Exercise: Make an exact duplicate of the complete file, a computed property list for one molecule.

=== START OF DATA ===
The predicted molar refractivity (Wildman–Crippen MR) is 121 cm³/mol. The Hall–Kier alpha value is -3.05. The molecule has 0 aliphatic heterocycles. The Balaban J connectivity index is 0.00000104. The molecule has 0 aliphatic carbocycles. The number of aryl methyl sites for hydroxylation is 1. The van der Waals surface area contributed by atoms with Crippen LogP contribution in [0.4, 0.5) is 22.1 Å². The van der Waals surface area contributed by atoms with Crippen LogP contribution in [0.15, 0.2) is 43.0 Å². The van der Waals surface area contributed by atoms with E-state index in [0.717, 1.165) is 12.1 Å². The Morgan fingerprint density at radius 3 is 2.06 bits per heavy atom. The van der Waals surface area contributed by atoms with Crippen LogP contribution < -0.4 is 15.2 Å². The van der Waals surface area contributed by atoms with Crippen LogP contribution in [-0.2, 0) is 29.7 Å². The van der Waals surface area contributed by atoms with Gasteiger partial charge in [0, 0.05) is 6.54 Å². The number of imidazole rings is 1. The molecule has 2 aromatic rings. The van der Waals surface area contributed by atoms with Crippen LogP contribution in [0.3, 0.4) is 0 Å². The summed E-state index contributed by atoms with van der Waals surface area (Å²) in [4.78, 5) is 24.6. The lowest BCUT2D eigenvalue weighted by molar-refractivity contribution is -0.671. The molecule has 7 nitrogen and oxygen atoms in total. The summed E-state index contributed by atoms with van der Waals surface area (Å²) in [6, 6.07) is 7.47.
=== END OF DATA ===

The predicted molar refractivity (Wildman–Crippen MR) is 121 cm³/mol. The Hall–Kier alpha value is -3.05. The molecule has 0 aliphatic heterocycles. The Balaban J connectivity index is 0.00000104. The molecule has 0 aliphatic carbocycles. The number of aryl methyl sites for hydroxylation is 1. The van der Waals surface area contributed by atoms with Crippen LogP contribution in [0.4, 0.5) is 22.1 Å². The van der Waals surface area contributed by atoms with Crippen LogP contribution in [0.15, 0.2) is 43.0 Å². The van der Waals surface area contributed by atoms with E-state index in [0.717, 1.165) is 12.1 Å². The Morgan fingerprint density at radius 3 is 2.06 bits per heavy atom. The van der Waals surface area contributed by atoms with Crippen LogP contribution < -0.4 is 15.2 Å². The van der Waals surface area contributed by atoms with Crippen LogP contribution in [-0.2, 0) is 29.7 Å². The van der Waals surface area contributed by atoms with Gasteiger partial charge in [0, 0.05) is 6.54 Å². The number of imidazole rings is 1. The molecule has 2 aromatic rings. The van der Waals surface area contributed by atoms with Crippen LogP contribution in [0.3, 0.4) is 0 Å². The summed E-state index contributed by atoms with van der Waals surface area (Å²) in [4.78, 5) is 24.6. The lowest BCUT2D eigenvalue weighted by molar-refractivity contribution is -0.671. The molecule has 7 nitrogen and oxygen atoms in total. The summed E-state index contributed by atoms with van der Waals surface area (Å²) in [6, 6.07) is 7.47.